Ennead Architects + Jacobs: EERC University of Texas, Austin

Ennead Architects,

Jeff-Goldberg, ESTO, Aislinn Weidele, Ennead Architects,

Austin, Texas,



Ennead Architects completed the new Engineering Education and Research Center (EERC) at the University of Texas in Austin in 2018. In partnership with the structural engineers of Jacobs Consultancy Inc., Ennead has built a complex centring around a glass atrium between two stone towers.

Ennead Architects + Jacobs: EERC University of Texas, Austin
The Engineering Education and Research Center (EERC) of the University of Texas at Austin is only the last in a series of projects for universities by the great New York studio. Vassar College in Poughkeepsie, New York, for example, is a building constructed on the bridge over Fonteyn Kill connecting two different parts of the campus.
The theme of joining, of dialogue and discussion of knowledge is also clearly present in the Engineering Education and Research Center. Here, Ennead Architects, in partnership with the structural engineers of Jacobs Consultancy Inc., imagine a building with an H-shaped layout in which two operative towers containing classrooms and laboratories are connected by a big atrium. Its function of connection is identifiable from all over the campus thanks to the continuous façades on the two ends, and on the inside it encourages perception of the widespread dynamism the university dedicates to research and practical experimentation, according to its statute.
The glass and steel volume joining the towers expresses the concept of the bridge or hub of knowledge, as the architects call it, combining transparency with unity of intent. This is the hub of activity of the twin towers clad in limestone, which house a number of research centres: the National Project Student Center, where students can use the most advanced tools for engineering research (from robots to biomedical sensors), James J. and Miriam B. Mulva Auditorium and Conference Center, the biggest event space on the campus, Texas Instruments teaching and design laboratories and an Innovation Centre where the best ideas are developed for the market.

The monumental image of 9 floors of stone appearing on the outside of the building is completely overturned in contact with the atrium, where the surfaces surprisingly turn into continuous glass façades. This atrium on three levels, a big glass box with diamond-patterned steel structural supports, made vibrant by human movement and filled with light, is the building’s social heart, intended to facilitate "productive collisions" between teachers, staff, students and visitors on the campus.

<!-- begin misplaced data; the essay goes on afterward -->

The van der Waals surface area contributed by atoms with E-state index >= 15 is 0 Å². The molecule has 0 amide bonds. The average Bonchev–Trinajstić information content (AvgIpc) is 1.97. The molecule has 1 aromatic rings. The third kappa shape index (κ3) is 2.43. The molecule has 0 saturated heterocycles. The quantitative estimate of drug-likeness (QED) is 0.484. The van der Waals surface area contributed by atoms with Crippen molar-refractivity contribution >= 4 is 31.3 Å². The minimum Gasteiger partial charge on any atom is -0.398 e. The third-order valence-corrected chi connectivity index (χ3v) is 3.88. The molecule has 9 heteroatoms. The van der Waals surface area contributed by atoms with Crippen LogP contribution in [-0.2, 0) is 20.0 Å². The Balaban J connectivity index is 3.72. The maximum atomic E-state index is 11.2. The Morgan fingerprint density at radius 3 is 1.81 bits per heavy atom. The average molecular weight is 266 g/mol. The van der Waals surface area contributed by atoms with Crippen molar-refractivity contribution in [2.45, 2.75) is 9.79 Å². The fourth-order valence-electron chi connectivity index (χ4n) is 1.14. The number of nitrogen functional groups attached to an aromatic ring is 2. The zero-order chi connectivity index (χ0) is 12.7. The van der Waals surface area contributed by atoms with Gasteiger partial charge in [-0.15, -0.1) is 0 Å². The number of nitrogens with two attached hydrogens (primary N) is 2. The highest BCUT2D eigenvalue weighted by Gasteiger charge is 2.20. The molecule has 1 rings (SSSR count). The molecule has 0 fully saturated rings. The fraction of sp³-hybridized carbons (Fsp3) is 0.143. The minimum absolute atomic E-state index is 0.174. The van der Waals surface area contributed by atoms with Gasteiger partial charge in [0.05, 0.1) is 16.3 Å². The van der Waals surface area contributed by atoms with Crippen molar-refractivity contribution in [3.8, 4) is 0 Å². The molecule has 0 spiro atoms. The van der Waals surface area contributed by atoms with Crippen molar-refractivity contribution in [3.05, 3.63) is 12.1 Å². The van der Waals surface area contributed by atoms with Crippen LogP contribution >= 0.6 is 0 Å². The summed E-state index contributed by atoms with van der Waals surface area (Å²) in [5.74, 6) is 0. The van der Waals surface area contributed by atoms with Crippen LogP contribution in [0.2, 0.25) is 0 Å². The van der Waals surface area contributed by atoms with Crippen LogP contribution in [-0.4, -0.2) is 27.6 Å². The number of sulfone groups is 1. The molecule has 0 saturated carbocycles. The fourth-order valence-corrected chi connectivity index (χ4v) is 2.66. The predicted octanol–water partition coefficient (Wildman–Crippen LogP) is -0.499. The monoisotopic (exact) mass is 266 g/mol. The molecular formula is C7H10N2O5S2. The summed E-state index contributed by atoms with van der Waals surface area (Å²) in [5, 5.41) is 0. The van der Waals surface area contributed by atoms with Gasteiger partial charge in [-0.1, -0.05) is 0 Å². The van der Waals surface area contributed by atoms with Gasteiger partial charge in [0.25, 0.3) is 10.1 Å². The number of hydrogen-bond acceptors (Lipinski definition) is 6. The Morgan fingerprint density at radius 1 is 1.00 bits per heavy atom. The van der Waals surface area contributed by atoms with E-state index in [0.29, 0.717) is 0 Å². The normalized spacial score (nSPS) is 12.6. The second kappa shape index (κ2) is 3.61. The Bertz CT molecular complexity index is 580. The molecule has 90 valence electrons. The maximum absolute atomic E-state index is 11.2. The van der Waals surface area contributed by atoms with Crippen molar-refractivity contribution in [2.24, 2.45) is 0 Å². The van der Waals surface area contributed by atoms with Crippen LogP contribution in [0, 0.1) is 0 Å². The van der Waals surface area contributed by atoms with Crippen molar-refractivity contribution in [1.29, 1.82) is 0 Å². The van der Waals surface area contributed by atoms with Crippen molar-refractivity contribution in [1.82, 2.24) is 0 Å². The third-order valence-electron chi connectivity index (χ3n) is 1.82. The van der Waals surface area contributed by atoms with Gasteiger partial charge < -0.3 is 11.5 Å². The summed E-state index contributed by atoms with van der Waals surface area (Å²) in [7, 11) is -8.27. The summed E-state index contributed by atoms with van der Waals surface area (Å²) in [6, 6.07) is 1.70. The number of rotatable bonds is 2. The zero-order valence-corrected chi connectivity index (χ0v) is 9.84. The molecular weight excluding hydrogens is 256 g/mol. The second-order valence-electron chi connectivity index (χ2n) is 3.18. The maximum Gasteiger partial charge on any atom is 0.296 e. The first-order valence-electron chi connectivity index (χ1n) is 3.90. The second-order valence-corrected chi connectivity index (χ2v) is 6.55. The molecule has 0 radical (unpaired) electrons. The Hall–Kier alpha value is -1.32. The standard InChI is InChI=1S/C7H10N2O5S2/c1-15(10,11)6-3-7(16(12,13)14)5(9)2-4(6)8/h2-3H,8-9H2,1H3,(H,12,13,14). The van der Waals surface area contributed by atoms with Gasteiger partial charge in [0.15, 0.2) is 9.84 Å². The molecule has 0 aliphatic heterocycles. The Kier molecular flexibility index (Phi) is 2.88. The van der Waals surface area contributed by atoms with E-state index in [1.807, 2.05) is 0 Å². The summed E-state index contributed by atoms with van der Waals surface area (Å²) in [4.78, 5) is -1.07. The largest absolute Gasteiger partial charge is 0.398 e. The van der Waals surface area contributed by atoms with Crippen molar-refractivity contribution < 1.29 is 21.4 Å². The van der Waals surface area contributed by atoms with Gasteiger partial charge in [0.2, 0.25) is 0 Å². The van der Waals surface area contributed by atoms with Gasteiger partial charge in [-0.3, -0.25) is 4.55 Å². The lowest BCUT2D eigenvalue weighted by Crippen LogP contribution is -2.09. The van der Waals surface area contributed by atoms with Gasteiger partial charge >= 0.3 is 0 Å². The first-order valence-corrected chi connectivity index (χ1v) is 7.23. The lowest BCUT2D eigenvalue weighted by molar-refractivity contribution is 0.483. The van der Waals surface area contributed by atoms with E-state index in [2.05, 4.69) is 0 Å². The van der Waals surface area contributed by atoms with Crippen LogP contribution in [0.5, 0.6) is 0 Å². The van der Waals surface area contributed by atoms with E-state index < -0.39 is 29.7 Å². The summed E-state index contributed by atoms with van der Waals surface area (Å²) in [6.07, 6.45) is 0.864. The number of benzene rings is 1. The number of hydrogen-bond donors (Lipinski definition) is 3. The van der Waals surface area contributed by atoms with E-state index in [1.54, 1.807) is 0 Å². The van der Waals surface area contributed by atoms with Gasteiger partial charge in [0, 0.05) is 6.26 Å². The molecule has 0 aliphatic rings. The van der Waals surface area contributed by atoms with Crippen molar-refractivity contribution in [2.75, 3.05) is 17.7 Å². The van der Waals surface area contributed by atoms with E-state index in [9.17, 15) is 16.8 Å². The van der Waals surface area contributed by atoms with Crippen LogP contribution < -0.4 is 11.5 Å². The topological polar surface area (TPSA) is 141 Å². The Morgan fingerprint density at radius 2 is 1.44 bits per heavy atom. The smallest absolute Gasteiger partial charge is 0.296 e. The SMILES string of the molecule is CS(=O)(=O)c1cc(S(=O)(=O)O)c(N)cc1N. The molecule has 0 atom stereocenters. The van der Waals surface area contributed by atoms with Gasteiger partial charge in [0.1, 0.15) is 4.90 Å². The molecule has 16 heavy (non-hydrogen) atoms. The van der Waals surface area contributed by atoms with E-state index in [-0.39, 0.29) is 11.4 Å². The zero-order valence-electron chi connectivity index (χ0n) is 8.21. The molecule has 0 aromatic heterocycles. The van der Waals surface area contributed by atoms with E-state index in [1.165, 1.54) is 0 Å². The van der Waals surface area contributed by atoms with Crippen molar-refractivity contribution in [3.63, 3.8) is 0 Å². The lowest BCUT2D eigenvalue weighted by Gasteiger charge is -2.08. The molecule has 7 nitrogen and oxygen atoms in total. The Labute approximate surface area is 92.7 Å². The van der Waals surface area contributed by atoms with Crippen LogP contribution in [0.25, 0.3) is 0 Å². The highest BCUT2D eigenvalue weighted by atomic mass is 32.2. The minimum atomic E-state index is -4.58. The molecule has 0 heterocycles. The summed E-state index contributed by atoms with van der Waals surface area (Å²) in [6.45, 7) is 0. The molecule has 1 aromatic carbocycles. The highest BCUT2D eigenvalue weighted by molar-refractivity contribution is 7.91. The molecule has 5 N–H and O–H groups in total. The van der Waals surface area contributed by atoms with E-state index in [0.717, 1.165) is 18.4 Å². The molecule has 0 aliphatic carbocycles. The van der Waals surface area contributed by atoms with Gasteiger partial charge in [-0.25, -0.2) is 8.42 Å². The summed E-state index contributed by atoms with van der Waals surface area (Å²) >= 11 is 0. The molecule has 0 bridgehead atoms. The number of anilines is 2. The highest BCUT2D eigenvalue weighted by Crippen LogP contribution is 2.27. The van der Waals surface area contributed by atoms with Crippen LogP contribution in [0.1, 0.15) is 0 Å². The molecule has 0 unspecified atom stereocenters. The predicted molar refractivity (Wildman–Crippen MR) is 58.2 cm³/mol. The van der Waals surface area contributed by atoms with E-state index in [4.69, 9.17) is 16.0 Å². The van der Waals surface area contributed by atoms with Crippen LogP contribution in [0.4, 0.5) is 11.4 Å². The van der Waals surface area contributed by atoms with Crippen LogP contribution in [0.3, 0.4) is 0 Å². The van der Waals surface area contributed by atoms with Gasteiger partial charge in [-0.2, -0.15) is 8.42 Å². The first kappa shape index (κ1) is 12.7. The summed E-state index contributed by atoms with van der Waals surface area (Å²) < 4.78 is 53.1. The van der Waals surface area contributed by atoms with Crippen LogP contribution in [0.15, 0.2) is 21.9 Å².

In this regard, Todd Schliemann of Ennead says, “The potential applications for engineering continue to expand, in step with the many complex, urgent problems in need of new approaches. We designed the EERC to meet the challenges of an increasingly collaborative field through architecture that reinforces community through visibility and shared space. Recognising that innovation requires multiple perspectives, the EERC was conceived as an inspiring learning space to encourage greater collaboration between the next generation of problem solvers in this field.”
Bridges and staircases create paths for circulation and join the various different research areas. The glass centre of the National Project Student Center, for interdisciplinary learning, is visible through the floor-to-ceiling glass of the atrium’s northern wall. Inside, bare concrete, mechanical systems left entirely in view and glass walls reveal the beauty of the technology this building is intended to celebrate. The architectural signs throughout the building are designed to elevate and celebrate the principles of engineering: from the steel trellises of the atrium to the spiral staircase connecting the interior of the atrium with its green roof, from the delicate V-shaped column supporting the “terrace” jutting out over the atrium, to the bridges linking departments over the big “plaza”. Above the plaza, another big raised atrium is surrounded by glass walls and totally immersed in daylight. Here, a hanging garden links the interior with the natural world outside.
Lastly, the building presents a series of features for environmental sustainability, including optimisation of solar orientation and green roofs, which have earned it LEED Silver certification from the US Green Building Council.

Project team
Design Architect: Ennead Architects
Design Partner: Todd Schliemann
Management Partner: Kevin McClurkan
Project Designer: Alex O’Briant
Project Manager / Project Architect: Emily Kirkland
Project Architect, Design: Megan Miller
Interiors: Charmian Place
Design Team: Zach Olczak, Jena Rimkus, Gary Anderson, James Rhee, Shawn Whitehead, Darla Elsbernd
Executive architect: Jacobs
Principal: Bryan Floth
Senior Project Architect: Nathan Carruth
Project Architect: Ron Seder
Project Manager Phase 1: David Gustaf
Project Manager Phase 2: Rob Dilling
Project Manager Remobilisation: Chris Davis
Senior Construction Project Manager: Ken Houghton
Construction Project Manager: Amanda Walker
Senior BIM Manager: Robert Mooney
Project Team: Sina Ajayi, Jake McKinney
Executive Vice President: Chuck Nixon
Structural: Datum + Gojer Engineers
Electrical / Mechanical:  Affiliated Engineers
Civil/Utilities: Jacobs
Landscape: Coleman & Associates
Graphics: Jankedesign
Security: Jankedesign
Cost estimating: Jacobs
Food Service:  Worrell Design Group
Laboratory: Jacobs Consultancy
Tecnology A/V: Datacom Design Group, LLC
Accessibility: K+K Associates, LLP
Completion: 2017
Location: Austin, Texas (USA)
Size: about 40,000 sqm
Honor Award, SCUP/AIA-CAE Excellence in Architecture for a New Building
Photos by: © Aislinn Weidele, Ennead Architects
© Jeff-Goldberg, ESTO


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